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My View: Living organ donors offer a second chance

By Marilyn Tuberdyck

Many people today threatened by potentially fatal conditions are being saved by the compassion and generosity of others.

My husband, Mike, has been living with hepatitis C for almost 40 years. He contracted it from blood products used to treat his hemophilia, a blood-clotting disorder that he has had his whole life. He and his doctors have diligently tried to eradicate the hepatitis C virus from his system, trying one treatment after another. Finally, the virus was conquered but the damage has been done.

Mike was diagnosed with several tumors of hepatocellular carcinoma (liver cancer) three years ago. He was treated in 2014 at Roswell Park during the November snowstorm. The treatment was a medical marvel; microwaving the cancers and killing them. There was a chance that the cancerous tumors would return, and new tumors did show up two years later. Treatment at Roswell Park followed, using targeted chemotherapy. The cancer is currently confined to his liver, but spreading will be fatal.

Mike’s doctors recommended that he get on a liver transplant list. The transplant center of choice is the University of Pittsburgh Medical Center Transplant Service. UPMC is where doctors are taught how to perform liver transplants. We spent three full days at UPMC in December 2016 for the workup before driving home into the Buffalo blizzard.

At the beginning of March, Mike was officially put on the liver transplant waiting list. We were also encouraged by the transplant coordinator at UPMC to look for a living donor. A living donor donates a small part of his/her liver to a transplant patient. The donor’s liver will regenerate, and the portion donated to the transplant patient will grow into full size in a matter of months.

A grant covers the travel and lodging costs of the donor. For Mike, the living donor needs to have blood type B or O (the universal donor), be between 18 and 55 years of age, and be in generally good health. If a liver comes from an accident victim, the entire liver can be used, and the victim must be the approximate size of the recipient. Our family members are beyond the age range or otherwise unsuitable to be donors.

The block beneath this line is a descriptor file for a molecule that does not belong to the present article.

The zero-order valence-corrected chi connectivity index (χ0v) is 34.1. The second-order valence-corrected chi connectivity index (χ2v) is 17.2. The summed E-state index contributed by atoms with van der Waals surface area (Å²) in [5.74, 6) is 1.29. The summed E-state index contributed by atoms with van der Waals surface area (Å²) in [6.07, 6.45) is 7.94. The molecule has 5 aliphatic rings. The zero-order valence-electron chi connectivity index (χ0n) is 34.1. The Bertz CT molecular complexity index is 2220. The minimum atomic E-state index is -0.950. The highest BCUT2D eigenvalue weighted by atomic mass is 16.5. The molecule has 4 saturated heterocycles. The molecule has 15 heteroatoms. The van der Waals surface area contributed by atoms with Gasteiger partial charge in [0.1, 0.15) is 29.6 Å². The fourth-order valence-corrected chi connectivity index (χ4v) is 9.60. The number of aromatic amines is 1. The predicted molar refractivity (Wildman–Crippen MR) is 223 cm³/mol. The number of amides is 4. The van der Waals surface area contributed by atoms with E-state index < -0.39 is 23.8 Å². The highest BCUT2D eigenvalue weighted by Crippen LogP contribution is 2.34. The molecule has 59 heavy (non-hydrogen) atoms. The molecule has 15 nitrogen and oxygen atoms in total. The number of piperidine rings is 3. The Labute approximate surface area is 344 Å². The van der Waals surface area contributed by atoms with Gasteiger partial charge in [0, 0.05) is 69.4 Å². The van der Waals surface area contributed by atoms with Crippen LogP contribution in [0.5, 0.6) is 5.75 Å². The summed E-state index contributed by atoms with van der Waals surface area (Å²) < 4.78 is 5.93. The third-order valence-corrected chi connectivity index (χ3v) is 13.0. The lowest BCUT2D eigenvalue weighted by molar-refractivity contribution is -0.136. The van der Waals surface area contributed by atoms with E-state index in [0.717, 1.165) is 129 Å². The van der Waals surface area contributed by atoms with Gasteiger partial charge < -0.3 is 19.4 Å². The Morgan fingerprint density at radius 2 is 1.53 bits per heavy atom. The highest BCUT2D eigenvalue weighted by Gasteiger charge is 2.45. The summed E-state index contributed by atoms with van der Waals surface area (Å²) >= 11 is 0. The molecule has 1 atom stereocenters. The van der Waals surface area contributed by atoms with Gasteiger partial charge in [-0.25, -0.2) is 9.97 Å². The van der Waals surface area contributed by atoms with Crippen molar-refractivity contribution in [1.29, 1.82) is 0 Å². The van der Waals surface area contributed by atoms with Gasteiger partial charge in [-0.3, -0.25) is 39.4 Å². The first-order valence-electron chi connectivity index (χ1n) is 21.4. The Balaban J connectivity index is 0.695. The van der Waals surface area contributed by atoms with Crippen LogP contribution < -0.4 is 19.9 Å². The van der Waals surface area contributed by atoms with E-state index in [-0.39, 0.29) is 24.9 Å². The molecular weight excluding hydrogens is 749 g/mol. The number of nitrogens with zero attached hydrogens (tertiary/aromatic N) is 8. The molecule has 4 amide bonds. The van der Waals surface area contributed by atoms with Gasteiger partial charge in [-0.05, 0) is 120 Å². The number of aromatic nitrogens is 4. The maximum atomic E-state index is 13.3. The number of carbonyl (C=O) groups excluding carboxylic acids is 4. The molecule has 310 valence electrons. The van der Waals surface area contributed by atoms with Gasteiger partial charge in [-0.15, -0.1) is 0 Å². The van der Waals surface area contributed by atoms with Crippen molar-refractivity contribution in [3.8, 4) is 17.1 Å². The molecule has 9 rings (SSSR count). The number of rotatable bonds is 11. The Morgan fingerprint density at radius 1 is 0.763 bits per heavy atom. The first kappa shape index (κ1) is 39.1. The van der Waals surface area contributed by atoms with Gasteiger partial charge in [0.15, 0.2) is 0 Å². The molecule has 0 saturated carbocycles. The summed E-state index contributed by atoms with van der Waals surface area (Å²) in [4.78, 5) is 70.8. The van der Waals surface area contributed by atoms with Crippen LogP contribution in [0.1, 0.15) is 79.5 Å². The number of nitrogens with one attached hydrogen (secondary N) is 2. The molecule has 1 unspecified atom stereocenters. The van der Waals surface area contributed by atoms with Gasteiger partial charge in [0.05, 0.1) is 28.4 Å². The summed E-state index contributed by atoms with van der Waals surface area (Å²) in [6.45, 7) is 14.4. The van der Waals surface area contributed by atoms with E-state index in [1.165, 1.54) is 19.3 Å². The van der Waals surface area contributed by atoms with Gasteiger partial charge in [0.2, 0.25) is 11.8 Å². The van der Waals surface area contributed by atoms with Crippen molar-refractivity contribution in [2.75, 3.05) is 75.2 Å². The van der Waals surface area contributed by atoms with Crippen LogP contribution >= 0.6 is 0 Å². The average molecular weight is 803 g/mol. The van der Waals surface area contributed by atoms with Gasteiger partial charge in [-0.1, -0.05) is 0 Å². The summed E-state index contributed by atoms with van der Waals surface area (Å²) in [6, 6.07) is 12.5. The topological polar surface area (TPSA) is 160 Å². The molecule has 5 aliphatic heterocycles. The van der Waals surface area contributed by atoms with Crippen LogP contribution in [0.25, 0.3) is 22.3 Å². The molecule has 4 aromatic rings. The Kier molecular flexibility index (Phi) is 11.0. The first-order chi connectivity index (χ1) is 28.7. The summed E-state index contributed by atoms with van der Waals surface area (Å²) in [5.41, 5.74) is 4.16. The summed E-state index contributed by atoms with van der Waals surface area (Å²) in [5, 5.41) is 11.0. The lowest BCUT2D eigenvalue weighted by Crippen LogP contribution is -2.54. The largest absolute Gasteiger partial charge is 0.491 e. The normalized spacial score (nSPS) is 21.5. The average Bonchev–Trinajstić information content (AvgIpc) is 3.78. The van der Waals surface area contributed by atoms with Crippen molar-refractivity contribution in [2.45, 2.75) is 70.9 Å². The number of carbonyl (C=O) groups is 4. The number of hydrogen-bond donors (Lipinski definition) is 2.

Please consider, and ask others to consider, becoming a donor for Mike. First, get tested for the hepatitis C virus. Many baby boomers are infected, and do not even know it. Currently available treatments are easily tolerable and will eradicate the virus before it causes liver cancer.

Second, check with your doctor to see if you would be able to give a portion of your liver. You can go to the website or email the nurses at for information.

Finally, make sure your driver’s license indicates your wish to become an organ donor, and make sure your family knows it.

Mike jokes that he is the healthiest sick person! He exercises, consumes no alcohol and eats well. He is in a clinical trial through UPMC that will study whether a healthy, active person before transplant leads to a faster recovery after transplant. The Fitbit 2 he wears encourages physical activity.

The liver transplant will also cure his hemophilia, and after this transplant, he will no longer have to perform clotting factor VIII infusions three times a week to remain healthy. Mike is currently seen at the Hemophilia Center of Western New York, where he intends to switch from “patient” to “volunteer” after the transplant.

The UPMC transplant coordinator told us that we would be amazed at the goodness in people. We have faith and optimism.

Marilyn Tuberdyck, of West Seneca, has been married to Mike for 40 years. She is retired from the Erie County Health Department.
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